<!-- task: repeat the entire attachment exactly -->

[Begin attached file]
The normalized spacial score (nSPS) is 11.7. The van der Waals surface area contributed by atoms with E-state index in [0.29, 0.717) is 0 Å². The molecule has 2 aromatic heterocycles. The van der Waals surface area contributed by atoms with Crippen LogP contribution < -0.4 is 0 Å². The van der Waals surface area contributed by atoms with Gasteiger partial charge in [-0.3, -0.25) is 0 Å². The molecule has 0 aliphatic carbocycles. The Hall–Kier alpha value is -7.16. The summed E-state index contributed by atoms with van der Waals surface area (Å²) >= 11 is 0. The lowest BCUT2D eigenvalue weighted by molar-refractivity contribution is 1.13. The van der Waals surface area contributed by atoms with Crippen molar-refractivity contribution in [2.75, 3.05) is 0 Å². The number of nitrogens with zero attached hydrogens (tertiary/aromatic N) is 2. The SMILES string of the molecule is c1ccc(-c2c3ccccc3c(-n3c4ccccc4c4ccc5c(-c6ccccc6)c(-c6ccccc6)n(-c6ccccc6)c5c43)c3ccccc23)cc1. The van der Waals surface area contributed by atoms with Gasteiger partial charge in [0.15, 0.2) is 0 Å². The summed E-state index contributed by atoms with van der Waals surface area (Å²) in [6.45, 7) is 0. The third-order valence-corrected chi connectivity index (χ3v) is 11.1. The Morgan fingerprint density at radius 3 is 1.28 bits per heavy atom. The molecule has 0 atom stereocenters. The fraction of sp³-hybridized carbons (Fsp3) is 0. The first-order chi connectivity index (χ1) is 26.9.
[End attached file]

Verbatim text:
The normalized spacial score (nSPS) is 11.7. The van der Waals surface area contributed by atoms with E-state index in [0.29, 0.717) is 0 Å². The molecule has 2 aromatic heterocycles. The van der Waals surface area contributed by atoms with Crippen LogP contribution < -0.4 is 0 Å². The van der Waals surface area contributed by atoms with Gasteiger partial charge in [-0.3, -0.25) is 0 Å². The molecule has 0 aliphatic carbocycles. The Hall–Kier alpha value is -7.16. The summed E-state index contributed by atoms with van der Waals surface area (Å²) >= 11 is 0. The lowest BCUT2D eigenvalue weighted by molar-refractivity contribution is 1.13. The van der Waals surface area contributed by atoms with Crippen molar-refractivity contribution in [2.75, 3.05) is 0 Å². The number of nitrogens with zero attached hydrogens (tertiary/aromatic N) is 2. The SMILES string of the molecule is c1ccc(-c2c3ccccc3c(-n3c4ccccc4c4ccc5c(-c6ccccc6)c(-c6ccccc6)n(-c6ccccc6)c5c43)c3ccccc23)cc1. The van der Waals surface area contributed by atoms with Gasteiger partial charge in [0.15, 0.2) is 0 Å². The summed E-state index contributed by atoms with van der Waals surface area (Å²) in [6.45, 7) is 0. The third-order valence-corrected chi connectivity index (χ3v) is 11.1. The Morgan fingerprint density at radius 3 is 1.28 bits per heavy atom. The molecule has 0 atom stereocenters. The fraction of sp³-hybridized carbons (Fsp3) is 0. The first-order chi connectivity index (χ1) is 26.9.